(Urquhart, UN oral history project 1984, 23–24)

He did very well in sophisticated parts of the world—the Middle East or even Southeast Asia, where you have a very long sophisticated culture—where those very complicated, nuanced plans he used to work out, which were really amazing, did fine. For example, in Lebanon in 1958 he really did a remarkable job of solving what was in fact an extremely hairy problem. After all, there was a civil war in which the United States had suddenly landed with 14,000 marines—he has never got any credit for it, because nobody wanted to admit it was a mistake—but the fact of the matter is it was Hammarskjöld who provided the basis upon which Eisenhower was able to withdraw the marines with honor…and he did it in a fantastic personal negotiation with the Lebanese, with Nasser, with the Syrians, the Americans, the British, everybody. That was high-level personal diplomacy, and he could do that. But, of course, when he got into the Congo—where nobody was playing by the Queensberry or any other rules, and indeed had never heard of them, … he got into a mess—so did we all—because he was in an area where there just weren’t any rules—and people were scared, which also made it worse….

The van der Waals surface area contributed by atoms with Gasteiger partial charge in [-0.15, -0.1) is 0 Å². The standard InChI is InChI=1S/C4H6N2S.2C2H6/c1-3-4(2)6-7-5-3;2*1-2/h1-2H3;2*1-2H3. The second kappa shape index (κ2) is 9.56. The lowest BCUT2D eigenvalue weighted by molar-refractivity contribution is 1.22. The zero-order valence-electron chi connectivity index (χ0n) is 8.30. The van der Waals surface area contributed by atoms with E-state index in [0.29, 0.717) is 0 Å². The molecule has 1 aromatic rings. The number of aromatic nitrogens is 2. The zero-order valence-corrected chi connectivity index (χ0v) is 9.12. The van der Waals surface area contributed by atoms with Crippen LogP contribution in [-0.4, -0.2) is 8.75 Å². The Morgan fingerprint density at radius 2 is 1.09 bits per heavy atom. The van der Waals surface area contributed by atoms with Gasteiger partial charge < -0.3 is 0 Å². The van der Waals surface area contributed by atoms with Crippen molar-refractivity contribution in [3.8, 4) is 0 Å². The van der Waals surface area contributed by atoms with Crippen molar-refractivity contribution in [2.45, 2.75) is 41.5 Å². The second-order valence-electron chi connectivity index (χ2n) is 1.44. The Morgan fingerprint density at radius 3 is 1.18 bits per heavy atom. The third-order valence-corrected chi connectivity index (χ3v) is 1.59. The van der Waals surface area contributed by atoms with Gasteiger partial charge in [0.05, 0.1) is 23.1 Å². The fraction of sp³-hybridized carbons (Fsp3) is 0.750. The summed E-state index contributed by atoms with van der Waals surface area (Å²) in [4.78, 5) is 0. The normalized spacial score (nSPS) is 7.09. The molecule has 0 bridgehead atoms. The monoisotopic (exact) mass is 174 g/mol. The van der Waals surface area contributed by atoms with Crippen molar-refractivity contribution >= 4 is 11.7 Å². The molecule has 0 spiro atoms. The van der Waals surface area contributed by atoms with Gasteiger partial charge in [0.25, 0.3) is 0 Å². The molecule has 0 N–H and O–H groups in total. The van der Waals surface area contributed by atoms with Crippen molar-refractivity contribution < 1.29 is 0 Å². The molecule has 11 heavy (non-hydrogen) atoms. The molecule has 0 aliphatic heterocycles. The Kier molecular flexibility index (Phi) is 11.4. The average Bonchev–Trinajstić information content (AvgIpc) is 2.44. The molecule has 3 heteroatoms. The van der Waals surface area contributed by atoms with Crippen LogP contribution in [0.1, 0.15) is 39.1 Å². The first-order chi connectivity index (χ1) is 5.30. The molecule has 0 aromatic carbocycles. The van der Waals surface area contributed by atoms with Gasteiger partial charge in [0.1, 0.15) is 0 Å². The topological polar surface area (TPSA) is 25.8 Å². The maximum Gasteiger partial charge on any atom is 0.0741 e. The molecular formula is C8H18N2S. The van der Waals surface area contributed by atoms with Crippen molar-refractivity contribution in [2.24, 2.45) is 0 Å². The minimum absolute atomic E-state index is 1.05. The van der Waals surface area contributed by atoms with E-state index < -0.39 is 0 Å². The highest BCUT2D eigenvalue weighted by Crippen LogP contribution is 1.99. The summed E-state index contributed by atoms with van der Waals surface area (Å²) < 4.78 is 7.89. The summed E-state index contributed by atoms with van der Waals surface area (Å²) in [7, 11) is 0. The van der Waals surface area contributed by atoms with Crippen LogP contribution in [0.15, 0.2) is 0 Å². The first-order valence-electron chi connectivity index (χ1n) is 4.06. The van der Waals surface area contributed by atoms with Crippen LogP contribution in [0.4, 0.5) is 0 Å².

(Urquhart, UN oral history project 1984, 28)

Hammarskjöld excelled at face-to-face encounters. He had a knack of inspiring confidence and of piercing through another’s reserve. He could be disarmingly direct, but also, as need arose, involved and subtle, sometimes to the point of obscurity. His transparent sincerity and sense of dedication inspired a remarkable degree of confidence. His style of speech was highly personal and expressive, and when excited by a thought, as tightly packed as shorthand. It frequently required intellectual athletics to keep pace with his rapid flow of ideas. He carried an air of total attention, alert to the slightest nuance of word or gesture. He seemed able to sense what was in one’s mind and to provide the answer even before a thought was fully formulated. (Dayal, Mission, 302–03)